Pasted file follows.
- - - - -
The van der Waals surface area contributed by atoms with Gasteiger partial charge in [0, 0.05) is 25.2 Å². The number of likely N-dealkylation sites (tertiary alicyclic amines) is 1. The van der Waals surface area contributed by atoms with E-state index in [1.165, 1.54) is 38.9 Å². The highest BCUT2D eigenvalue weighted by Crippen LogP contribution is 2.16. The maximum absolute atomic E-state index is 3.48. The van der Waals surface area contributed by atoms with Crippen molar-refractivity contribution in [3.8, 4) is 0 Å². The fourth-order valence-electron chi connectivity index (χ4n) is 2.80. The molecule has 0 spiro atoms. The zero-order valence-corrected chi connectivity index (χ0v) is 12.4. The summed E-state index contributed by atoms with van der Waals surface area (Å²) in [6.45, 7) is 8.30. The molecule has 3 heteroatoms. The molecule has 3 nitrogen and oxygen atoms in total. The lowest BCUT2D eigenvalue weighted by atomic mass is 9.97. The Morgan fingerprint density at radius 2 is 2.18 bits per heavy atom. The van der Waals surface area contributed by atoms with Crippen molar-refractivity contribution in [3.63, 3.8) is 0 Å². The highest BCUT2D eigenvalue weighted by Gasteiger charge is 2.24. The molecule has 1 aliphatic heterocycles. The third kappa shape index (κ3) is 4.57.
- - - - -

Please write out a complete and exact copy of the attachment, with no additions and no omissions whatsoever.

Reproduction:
The van der Waals surface area contributed by atoms with Gasteiger partial charge in [0, 0.05) is 25.2 Å². The number of likely N-dealkylation sites (tertiary alicyclic amines) is 1. The van der Waals surface area contributed by atoms with E-state index in [1.165, 1.54) is 38.9 Å². The highest BCUT2D eigenvalue weighted by Crippen LogP contribution is 2.16. The maximum absolute atomic E-state index is 3.48. The van der Waals surface area contributed by atoms with Crippen molar-refractivity contribution in [3.8, 4) is 0 Å². The fourth-order valence-electron chi connectivity index (χ4n) is 2.80. The molecule has 0 spiro atoms. The zero-order valence-corrected chi connectivity index (χ0v) is 12.4. The summed E-state index contributed by atoms with van der Waals surface area (Å²) in [6.45, 7) is 8.30. The molecule has 3 heteroatoms. The molecule has 3 nitrogen and oxygen atoms in total. The lowest BCUT2D eigenvalue weighted by atomic mass is 9.97. The Morgan fingerprint density at radius 2 is 2.18 bits per heavy atom. The van der Waals surface area contributed by atoms with Crippen molar-refractivity contribution in [3.63, 3.8) is 0 Å². The highest BCUT2D eigenvalue weighted by Gasteiger charge is 2.24. The molecule has 1 aliphatic heterocycles. The third kappa shape index (κ3) is 4.57.